This group arises out of a Summer 2020 graduate seminar on science fiction. Its goal was to put together the guide for a six-week unit on science fiction and the posthuman.

New volume: Cybermedia: Explorations in Science, Sound, and Vision

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      Carol Vernallis
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      @cvernallis

      Apologies for cross posting.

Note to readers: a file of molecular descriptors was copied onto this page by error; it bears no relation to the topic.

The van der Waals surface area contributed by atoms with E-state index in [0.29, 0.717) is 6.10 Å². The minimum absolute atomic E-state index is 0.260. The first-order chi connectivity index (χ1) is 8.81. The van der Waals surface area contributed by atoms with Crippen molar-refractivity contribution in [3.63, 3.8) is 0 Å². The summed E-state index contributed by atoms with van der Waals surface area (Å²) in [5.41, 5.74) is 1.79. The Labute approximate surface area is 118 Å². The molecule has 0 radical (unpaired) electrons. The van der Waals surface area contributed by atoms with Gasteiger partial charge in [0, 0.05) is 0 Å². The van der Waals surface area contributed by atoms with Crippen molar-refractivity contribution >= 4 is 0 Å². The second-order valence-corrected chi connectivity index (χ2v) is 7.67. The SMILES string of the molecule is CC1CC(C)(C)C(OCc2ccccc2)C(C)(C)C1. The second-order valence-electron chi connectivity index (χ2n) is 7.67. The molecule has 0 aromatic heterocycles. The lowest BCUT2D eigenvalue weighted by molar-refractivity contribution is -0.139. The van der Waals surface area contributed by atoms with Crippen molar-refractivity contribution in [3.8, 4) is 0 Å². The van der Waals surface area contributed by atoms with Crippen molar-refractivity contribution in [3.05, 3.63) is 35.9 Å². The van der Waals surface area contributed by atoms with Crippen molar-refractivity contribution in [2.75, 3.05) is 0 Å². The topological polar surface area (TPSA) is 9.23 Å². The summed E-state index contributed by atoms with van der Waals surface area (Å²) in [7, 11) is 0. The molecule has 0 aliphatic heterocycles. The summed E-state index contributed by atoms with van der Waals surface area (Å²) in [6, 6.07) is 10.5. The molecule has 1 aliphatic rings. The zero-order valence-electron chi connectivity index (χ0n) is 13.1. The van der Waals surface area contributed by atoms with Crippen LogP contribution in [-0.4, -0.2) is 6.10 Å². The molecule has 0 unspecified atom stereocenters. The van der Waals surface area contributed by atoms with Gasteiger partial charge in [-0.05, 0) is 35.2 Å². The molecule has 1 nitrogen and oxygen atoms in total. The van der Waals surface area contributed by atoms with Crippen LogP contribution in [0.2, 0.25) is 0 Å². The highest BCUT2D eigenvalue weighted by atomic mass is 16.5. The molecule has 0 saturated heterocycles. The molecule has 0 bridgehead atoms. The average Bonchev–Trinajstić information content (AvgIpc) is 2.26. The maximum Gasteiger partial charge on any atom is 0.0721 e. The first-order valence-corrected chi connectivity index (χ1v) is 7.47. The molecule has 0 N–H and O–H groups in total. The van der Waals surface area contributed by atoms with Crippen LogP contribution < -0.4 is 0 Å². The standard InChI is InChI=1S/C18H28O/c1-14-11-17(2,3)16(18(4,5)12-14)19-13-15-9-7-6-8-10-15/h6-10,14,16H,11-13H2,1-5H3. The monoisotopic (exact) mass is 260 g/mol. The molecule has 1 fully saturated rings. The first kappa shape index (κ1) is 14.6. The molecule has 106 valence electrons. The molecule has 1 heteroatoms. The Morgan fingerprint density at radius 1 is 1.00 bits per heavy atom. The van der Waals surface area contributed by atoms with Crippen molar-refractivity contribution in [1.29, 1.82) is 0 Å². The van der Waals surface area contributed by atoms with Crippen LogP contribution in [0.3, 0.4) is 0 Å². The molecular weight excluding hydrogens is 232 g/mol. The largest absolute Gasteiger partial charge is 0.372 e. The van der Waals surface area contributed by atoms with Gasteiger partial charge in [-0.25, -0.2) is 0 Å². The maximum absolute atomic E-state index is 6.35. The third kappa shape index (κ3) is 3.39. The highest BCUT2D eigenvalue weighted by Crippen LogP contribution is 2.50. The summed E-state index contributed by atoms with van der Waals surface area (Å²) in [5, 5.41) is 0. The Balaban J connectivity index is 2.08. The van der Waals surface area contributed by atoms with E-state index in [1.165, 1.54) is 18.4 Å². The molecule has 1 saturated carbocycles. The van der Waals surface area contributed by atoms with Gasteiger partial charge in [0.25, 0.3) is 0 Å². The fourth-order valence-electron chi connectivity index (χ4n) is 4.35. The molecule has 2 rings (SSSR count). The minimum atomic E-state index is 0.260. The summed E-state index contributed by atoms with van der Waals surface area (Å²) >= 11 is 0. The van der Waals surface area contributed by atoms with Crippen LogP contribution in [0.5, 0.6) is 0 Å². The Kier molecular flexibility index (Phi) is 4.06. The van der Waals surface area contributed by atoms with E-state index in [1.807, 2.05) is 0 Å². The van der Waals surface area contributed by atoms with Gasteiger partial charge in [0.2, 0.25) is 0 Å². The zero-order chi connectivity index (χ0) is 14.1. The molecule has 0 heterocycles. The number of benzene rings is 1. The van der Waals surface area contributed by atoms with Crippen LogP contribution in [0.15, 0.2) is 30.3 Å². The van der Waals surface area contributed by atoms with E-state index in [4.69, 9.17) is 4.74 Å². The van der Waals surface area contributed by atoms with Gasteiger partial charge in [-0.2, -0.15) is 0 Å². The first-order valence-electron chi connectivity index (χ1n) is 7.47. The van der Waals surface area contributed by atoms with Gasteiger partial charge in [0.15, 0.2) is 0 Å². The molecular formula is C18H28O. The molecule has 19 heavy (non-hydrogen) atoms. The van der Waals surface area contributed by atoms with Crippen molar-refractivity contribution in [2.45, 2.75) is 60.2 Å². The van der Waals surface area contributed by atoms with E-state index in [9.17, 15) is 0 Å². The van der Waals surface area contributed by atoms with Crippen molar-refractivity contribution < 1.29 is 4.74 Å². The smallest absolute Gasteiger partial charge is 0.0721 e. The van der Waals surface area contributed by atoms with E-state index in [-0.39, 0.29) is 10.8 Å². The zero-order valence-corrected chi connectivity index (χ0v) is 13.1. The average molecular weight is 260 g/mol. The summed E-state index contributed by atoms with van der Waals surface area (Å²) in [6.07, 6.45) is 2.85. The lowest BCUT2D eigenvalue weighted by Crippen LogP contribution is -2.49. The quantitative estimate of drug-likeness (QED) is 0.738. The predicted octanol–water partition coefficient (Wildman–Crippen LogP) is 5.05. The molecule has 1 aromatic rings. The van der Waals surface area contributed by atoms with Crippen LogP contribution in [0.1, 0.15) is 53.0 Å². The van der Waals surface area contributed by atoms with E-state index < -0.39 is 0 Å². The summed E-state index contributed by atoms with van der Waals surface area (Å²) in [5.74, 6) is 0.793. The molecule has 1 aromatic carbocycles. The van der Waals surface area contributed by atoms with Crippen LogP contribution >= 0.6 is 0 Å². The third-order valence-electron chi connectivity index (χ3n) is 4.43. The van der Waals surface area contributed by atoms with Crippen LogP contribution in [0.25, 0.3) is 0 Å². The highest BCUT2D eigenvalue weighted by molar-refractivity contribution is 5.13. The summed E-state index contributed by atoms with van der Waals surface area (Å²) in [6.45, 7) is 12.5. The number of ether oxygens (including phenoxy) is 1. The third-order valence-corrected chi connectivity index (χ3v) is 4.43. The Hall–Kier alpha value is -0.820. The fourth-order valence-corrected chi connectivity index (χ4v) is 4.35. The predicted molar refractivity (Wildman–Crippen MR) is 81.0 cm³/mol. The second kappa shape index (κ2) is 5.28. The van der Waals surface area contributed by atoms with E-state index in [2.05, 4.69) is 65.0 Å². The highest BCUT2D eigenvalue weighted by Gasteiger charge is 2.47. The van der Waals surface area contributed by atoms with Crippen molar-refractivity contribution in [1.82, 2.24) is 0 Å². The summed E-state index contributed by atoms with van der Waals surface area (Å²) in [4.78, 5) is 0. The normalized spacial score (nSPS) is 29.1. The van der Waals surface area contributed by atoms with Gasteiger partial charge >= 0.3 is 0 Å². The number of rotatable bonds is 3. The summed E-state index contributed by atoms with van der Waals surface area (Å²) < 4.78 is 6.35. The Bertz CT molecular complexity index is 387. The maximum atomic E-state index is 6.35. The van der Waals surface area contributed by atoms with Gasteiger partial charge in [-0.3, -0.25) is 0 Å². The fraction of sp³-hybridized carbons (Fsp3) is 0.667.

Carol Vernallis, Holly Rogers and Lisa Perrott are happy to announce the fourth book in our Bloomsbury series, New Approaches to Sound, Music and Media. (https://www.bloomsbury.com/uk/series/new-approaches-to-sound-music-and-media/ Cybermedia: Explorations in Science, Sound, and Vision (edited by Carol Vernallis, Holly Rogers, Selmin Kara, and Jonathan Leal) traces how contemporary media engage with new technologies like robotics, psychometrics, big data, and AI. It pairs humanists’ close readings of contemporary media (like Westworld and Black Mirror) with scientists’ discussions of the science and math that inform them. Cybermedia bridges one of the gaps between science and the humanities.  This text includes contributions by scholars from many disciplines (music, media, philosophy, computer science and neuroscience—as well as directors and other industry practitioners) to consider a range of films and TV shows including Ex Machina, Mr. Robot, Under the Skin, Sorry to Bother You, Black Mirror, and Westworld. Through a variety of critical, theoretical, and speculative approaches, the collection facilitates interdisciplinary thinking and collaboration as well as provides readers with the means to respond to these new technologies.  REVIEWS“The membrane between media and mind has been dissolving for a century. Cybermedia turns the membrane into an irrigation system. A new kind of practice as much as a book, Cybermedia brings makers, scientists and scholars into dialogues that pass through old borders, subtly transformed and transforming. From comic books to paranoia, neurotransmitters to Radiohead, Cybermedia opens a new landscape of social-technical minds and media as things to study and ways of studying them.”—Sean Cubitt, Professor of Screen Studies, University of Melbourne, Australia “Cybermedia testifies to the ways in which practitioners, scientists and scholars are keeping track of, or, indeed, anticipate, the resulting, emergent web of interrelations, and how the porosity between culture and science affects our sensorium. Relying on a two-way approach, a look at science through popular culture, and a science-informed exploration of popular culture, Cybermedia is both a critical tool box and an invitation to navigate the wondrous territories of media culture in the era of accelerated technologization.”— Martine Beugnet, Professor in Visual Studies, Université de Paris, France “The advent of artificial intelligence and cyberspace has a dark and light side, with many challenges and alluring opportunities. This collection engages—literally—with the ‘light side,’ drilling down on how our scientific understanding of sentience underwrites our experience of the lived world—an experience that now rests so heavily on the media and its accompanying technologies. The multilateral perspective offered by this book is so timely, especially for the many of us who will have to transcend the worlds of science and media in the future.” —Karl J. Friston, FRS, FMedSci, FRSB, Neurology, University College London, UK “A thrilling exploration of the resonances between circuits of creativity, software, and the brain.” —Steven Shaviro, DeRoy Professor of English, Wayne State University, USA CYBERMEDIA: EXPLORATIONS IN SCIENCE, SOUND, AND VISIONTABLE OF CONTENTS